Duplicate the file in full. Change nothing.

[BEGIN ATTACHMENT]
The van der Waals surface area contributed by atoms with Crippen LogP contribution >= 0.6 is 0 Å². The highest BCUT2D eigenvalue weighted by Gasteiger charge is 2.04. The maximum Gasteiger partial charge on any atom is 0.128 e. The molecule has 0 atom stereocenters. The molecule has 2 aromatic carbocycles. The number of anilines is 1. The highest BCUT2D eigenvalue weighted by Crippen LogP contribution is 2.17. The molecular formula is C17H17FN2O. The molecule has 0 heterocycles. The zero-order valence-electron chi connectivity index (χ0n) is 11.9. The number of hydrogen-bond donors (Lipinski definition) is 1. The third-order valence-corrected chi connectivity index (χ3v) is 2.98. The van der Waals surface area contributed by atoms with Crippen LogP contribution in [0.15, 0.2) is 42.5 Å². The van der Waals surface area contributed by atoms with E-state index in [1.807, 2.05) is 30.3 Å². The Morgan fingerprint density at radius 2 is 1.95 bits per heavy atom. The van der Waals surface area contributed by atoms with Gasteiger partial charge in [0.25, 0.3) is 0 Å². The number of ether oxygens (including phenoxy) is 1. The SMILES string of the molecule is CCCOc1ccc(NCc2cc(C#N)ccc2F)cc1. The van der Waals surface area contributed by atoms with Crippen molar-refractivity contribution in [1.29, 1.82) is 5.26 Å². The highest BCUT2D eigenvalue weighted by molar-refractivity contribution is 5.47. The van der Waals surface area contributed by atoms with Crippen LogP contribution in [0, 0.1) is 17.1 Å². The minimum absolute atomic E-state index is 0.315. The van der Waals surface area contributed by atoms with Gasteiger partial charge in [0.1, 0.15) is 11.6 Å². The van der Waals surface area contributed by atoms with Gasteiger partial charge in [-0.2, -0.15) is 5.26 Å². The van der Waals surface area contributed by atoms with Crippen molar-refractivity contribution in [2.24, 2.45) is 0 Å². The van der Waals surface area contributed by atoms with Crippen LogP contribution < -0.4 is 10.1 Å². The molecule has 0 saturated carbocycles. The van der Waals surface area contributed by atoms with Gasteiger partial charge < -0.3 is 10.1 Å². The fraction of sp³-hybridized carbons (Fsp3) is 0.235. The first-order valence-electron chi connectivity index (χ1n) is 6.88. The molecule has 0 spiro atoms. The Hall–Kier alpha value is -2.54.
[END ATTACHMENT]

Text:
The van der Waals surface area contributed by atoms with Crippen LogP contribution >= 0.6 is 0 Å². The highest BCUT2D eigenvalue weighted by Gasteiger charge is 2.04. The maximum Gasteiger partial charge on any atom is 0.128 e. The molecule has 0 atom stereocenters. The molecule has 2 aromatic carbocycles. The number of anilines is 1. The highest BCUT2D eigenvalue weighted by Crippen LogP contribution is 2.17. The molecular formula is C17H17FN2O. The molecule has 0 heterocycles. The zero-order valence-electron chi connectivity index (χ0n) is 11.9. The number of hydrogen-bond donors (Lipinski definition) is 1. The third-order valence-corrected chi connectivity index (χ3v) is 2.98. The van der Waals surface area contributed by atoms with Crippen LogP contribution in [0.15, 0.2) is 42.5 Å². The van der Waals surface area contributed by atoms with E-state index in [1.807, 2.05) is 30.3 Å². The Morgan fingerprint density at radius 2 is 1.95 bits per heavy atom. The van der Waals surface area contributed by atoms with Gasteiger partial charge in [0.25, 0.3) is 0 Å². The number of ether oxygens (including phenoxy) is 1. The SMILES string of the molecule is CCCOc1ccc(NCc2cc(C#N)ccc2F)cc1. The van der Waals surface area contributed by atoms with Crippen molar-refractivity contribution in [1.29, 1.82) is 5.26 Å². The highest BCUT2D eigenvalue weighted by molar-refractivity contribution is 5.47. The van der Waals surface area contributed by atoms with Crippen LogP contribution in [0, 0.1) is 17.1 Å². The minimum absolute atomic E-state index is 0.315. The van der Waals surface area contributed by atoms with Gasteiger partial charge in [0.1, 0.15) is 11.6 Å². The van der Waals surface area contributed by atoms with Gasteiger partial charge in [-0.2, -0.15) is 5.26 Å². The van der Waals surface area contributed by atoms with Crippen molar-refractivity contribution in [2.24, 2.45) is 0 Å². The van der Waals surface area contributed by atoms with Crippen LogP contribution < -0.4 is 10.1 Å². The molecule has 0 saturated carbocycles. The van der Waals surface area contributed by atoms with Gasteiger partial charge < -0.3 is 10.1 Å². The fraction of sp³-hybridized carbons (Fsp3) is 0.235. The first-order valence-electron chi connectivity index (χ1n) is 6.88. The molecule has 0 spiro atoms. The Hall–Kier alpha value is -2.54.